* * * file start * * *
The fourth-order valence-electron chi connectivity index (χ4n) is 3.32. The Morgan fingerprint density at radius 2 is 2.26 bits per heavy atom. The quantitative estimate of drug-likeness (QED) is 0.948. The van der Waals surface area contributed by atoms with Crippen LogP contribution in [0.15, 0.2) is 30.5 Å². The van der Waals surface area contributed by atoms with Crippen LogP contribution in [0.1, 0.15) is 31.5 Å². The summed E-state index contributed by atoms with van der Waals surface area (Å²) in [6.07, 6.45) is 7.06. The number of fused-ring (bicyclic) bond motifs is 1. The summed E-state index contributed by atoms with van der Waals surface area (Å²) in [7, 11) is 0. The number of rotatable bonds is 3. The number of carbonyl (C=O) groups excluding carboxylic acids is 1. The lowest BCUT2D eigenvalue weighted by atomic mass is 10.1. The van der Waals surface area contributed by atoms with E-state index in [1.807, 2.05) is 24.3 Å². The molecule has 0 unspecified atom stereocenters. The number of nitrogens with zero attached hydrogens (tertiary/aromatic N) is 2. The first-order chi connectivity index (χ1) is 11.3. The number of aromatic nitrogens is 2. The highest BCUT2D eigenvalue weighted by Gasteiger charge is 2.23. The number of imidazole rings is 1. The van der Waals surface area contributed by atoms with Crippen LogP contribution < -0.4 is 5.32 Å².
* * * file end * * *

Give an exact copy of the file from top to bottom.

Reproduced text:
The fourth-order valence-electron chi connectivity index (χ4n) is 3.32. The Morgan fingerprint density at radius 2 is 2.26 bits per heavy atom. The quantitative estimate of drug-likeness (QED) is 0.948. The van der Waals surface area contributed by atoms with Crippen LogP contribution in [0.15, 0.2) is 30.5 Å². The van der Waals surface area contributed by atoms with Crippen LogP contribution in [0.1, 0.15) is 31.5 Å². The summed E-state index contributed by atoms with van der Waals surface area (Å²) in [6.07, 6.45) is 7.06. The number of fused-ring (bicyclic) bond motifs is 1. The summed E-state index contributed by atoms with van der Waals surface area (Å²) in [7, 11) is 0. The number of rotatable bonds is 3. The number of carbonyl (C=O) groups excluding carboxylic acids is 1. The lowest BCUT2D eigenvalue weighted by atomic mass is 10.1. The van der Waals surface area contributed by atoms with E-state index in [1.807, 2.05) is 24.3 Å². The molecule has 0 unspecified atom stereocenters. The number of nitrogens with zero attached hydrogens (tertiary/aromatic N) is 2. The first-order chi connectivity index (χ1) is 11.3. The number of aromatic nitrogens is 2. The highest BCUT2D eigenvalue weighted by Gasteiger charge is 2.23. The number of imidazole rings is 1. The van der Waals surface area contributed by atoms with Crippen LogP contribution < -0.4 is 5.32 Å².